New research says EU regulation working.
Two years ago this week, the Prime Minister’s business taskforce said relaxing the European Commission’s rules on health and safety risk assessments would save £2.7bn. Meanwhile a piece by prominent Conservative Harry Phibbs on the “Conservative Home” website claims, that “There is plenty of gold plating of EU regulations – about health and safety amongst a lot more besides. Often we will be told when these restrictions are publicised that they are “Euro Myths”.
The belief that Europe’s regulations are causing a “burden” on British Industry, or that they are over-complied with, has long been a mantra from successive governments. Over the past five years, the British Government has desperately tried to not only prevent the European Commission from agreeing any further rules on areas such as cancers, and musculoskeletal disorders such as back pain, but also sought to reduce the protection that we have by trying to get opt-out for smaller employers, and a comprehensive review of all existing regulations to see if they can be removed or reduced. Even the Commission itself says it needs to review all the regulations to make sure they are not a “burden”.
Well, bad news for all those captains of industry and politicians who have been taking aim at Europe and claiming that all these health and safety regulations are either unnecessary or a burden. There is now pretty conclusive proof that it is not true.
Over the past year or so a group of researchers have been conducting a massive research exercise into the practical implementation of all the main 24 directives on occupational safety and health in the 27 members states. They looked at whether they are relevant, effective and coherent. The researchers were funded by the European Commission and talked to governments, inspectors, businesses and workers representatives. The result is the biggest ever research into European health and safety laws.
The final report is over 400 pages long with hundreds more pages in appendices. I am sure you would all want to read it. Unfortunately you can’t, because it has not been published, despite having been completed. It may be published next year if the Commission agrees, but meanwhile it is being kept under wraps.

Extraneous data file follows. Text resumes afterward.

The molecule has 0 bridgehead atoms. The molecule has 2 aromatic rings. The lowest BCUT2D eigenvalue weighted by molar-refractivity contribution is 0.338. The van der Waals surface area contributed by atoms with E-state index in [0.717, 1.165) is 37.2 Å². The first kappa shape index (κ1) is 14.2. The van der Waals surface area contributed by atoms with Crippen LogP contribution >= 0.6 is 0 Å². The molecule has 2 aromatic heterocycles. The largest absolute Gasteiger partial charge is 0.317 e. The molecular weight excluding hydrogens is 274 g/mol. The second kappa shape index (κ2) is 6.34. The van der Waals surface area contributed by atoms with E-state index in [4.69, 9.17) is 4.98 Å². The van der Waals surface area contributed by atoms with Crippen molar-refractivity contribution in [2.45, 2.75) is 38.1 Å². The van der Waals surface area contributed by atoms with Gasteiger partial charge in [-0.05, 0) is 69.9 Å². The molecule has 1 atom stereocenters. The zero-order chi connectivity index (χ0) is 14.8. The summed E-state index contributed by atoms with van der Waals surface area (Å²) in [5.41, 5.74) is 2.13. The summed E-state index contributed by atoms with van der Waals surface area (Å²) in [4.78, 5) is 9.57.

However, because of one of these weird and wonderful twists of bureaucracy some of the findings have been published on one of the Commission’s websites. The European Commission’s Advisory Committee on Safety at Work have agreed an opinion on the report which includes a summary of all the main points, and it has been published on their website. It is not exactly easy to find. To read it, just go to the bottom of the page and click on the “library entries”, and it is under “opinions adopted”, 2015.
The opinion makes wonderful reading as it outlines the main recommendations from the full (still secret) report. In a nutshell, the research report says that the EU framework is coherent with few overlaps. The regulations have also been transposed into national states well with very few problems. Over all the effect is good, especially for workers health and safety, and there is no evidence of the regulations being a burden. One of the conclusions in the report is that “Strong evidence suggests that employee representation has noticeable influence on the proportion of establishments performing risk assessments and an even more pronounced impact on other key requirements.” It also stresses the importance of enforcement and inspection.
All that is pretty positive. What is also interesting is the view of the Advisory Committee. Now this is a body made up of one government, one union and one employer representative from each of the 27 EU Countries and an opinion can only be agreed if a majority of all three groups support it. What they say is that there is no need for a full recast of the directives and the current structure should remain, and, instead, more emphasis should be put on enforcement and compliance, The advisory committee even says, in the case of stress, musculoskeletal disorders and aging workers, new action is needed.
So there you have it. A majority of the representatives of the European Employers and Governments saying that they seem to like what we have, and perhaps me might need a bit more of it.